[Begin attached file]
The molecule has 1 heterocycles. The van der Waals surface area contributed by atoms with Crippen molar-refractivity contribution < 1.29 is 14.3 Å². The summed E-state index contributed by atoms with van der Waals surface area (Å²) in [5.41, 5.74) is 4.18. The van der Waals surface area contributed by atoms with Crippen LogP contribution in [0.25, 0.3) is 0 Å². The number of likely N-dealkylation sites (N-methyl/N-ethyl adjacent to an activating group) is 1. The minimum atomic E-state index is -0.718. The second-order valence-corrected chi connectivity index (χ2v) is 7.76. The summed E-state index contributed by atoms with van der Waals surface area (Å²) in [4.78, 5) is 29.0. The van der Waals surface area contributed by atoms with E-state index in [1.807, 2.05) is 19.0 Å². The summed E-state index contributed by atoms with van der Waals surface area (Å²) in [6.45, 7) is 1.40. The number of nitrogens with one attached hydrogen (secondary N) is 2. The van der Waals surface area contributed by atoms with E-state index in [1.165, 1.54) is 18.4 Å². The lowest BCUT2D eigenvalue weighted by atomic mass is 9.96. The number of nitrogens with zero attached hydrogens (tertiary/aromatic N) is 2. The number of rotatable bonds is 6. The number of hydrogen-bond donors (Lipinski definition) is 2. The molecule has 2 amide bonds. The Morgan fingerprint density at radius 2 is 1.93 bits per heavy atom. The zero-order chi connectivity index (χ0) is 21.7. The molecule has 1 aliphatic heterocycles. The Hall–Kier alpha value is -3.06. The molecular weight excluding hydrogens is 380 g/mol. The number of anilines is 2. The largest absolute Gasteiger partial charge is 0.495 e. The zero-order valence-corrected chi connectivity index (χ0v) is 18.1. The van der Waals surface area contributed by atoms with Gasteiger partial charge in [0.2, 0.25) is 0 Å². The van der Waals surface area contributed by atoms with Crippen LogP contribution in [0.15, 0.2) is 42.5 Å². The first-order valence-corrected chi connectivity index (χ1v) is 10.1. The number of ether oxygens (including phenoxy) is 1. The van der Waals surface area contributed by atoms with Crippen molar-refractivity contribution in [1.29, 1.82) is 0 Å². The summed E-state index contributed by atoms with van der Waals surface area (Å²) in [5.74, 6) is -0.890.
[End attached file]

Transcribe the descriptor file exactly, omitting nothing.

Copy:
The molecule has 1 heterocycles. The van der Waals surface area contributed by atoms with Crippen molar-refractivity contribution < 1.29 is 14.3 Å². The summed E-state index contributed by atoms with van der Waals surface area (Å²) in [5.41, 5.74) is 4.18. The van der Waals surface area contributed by atoms with Crippen LogP contribution in [0.25, 0.3) is 0 Å². The number of likely N-dealkylation sites (N-methyl/N-ethyl adjacent to an activating group) is 1. The minimum atomic E-state index is -0.718. The second-order valence-corrected chi connectivity index (χ2v) is 7.76. The summed E-state index contributed by atoms with van der Waals surface area (Å²) in [4.78, 5) is 29.0. The van der Waals surface area contributed by atoms with E-state index in [1.807, 2.05) is 19.0 Å². The summed E-state index contributed by atoms with van der Waals surface area (Å²) in [6.45, 7) is 1.40. The number of nitrogens with one attached hydrogen (secondary N) is 2. The van der Waals surface area contributed by atoms with E-state index in [1.165, 1.54) is 18.4 Å². The lowest BCUT2D eigenvalue weighted by atomic mass is 9.96. The number of nitrogens with zero attached hydrogens (tertiary/aromatic N) is 2. The number of rotatable bonds is 6. The number of hydrogen-bond donors (Lipinski definition) is 2. The molecule has 2 amide bonds. The Morgan fingerprint density at radius 2 is 1.93 bits per heavy atom. The zero-order chi connectivity index (χ0) is 21.7. The molecule has 1 aliphatic heterocycles. The Hall–Kier alpha value is -3.06. The molecular weight excluding hydrogens is 380 g/mol. The number of anilines is 2. The largest absolute Gasteiger partial charge is 0.495 e. The zero-order valence-corrected chi connectivity index (χ0v) is 18.1. The van der Waals surface area contributed by atoms with Gasteiger partial charge in [0.2, 0.25) is 0 Å². The van der Waals surface area contributed by atoms with Crippen LogP contribution in [0.15, 0.2) is 42.5 Å². The first-order valence-corrected chi connectivity index (χ1v) is 10.1. The number of ether oxygens (including phenoxy) is 1. The van der Waals surface area contributed by atoms with Crippen molar-refractivity contribution in [1.29, 1.82) is 0 Å². The summed E-state index contributed by atoms with van der Waals surface area (Å²) in [5.74, 6) is -0.890.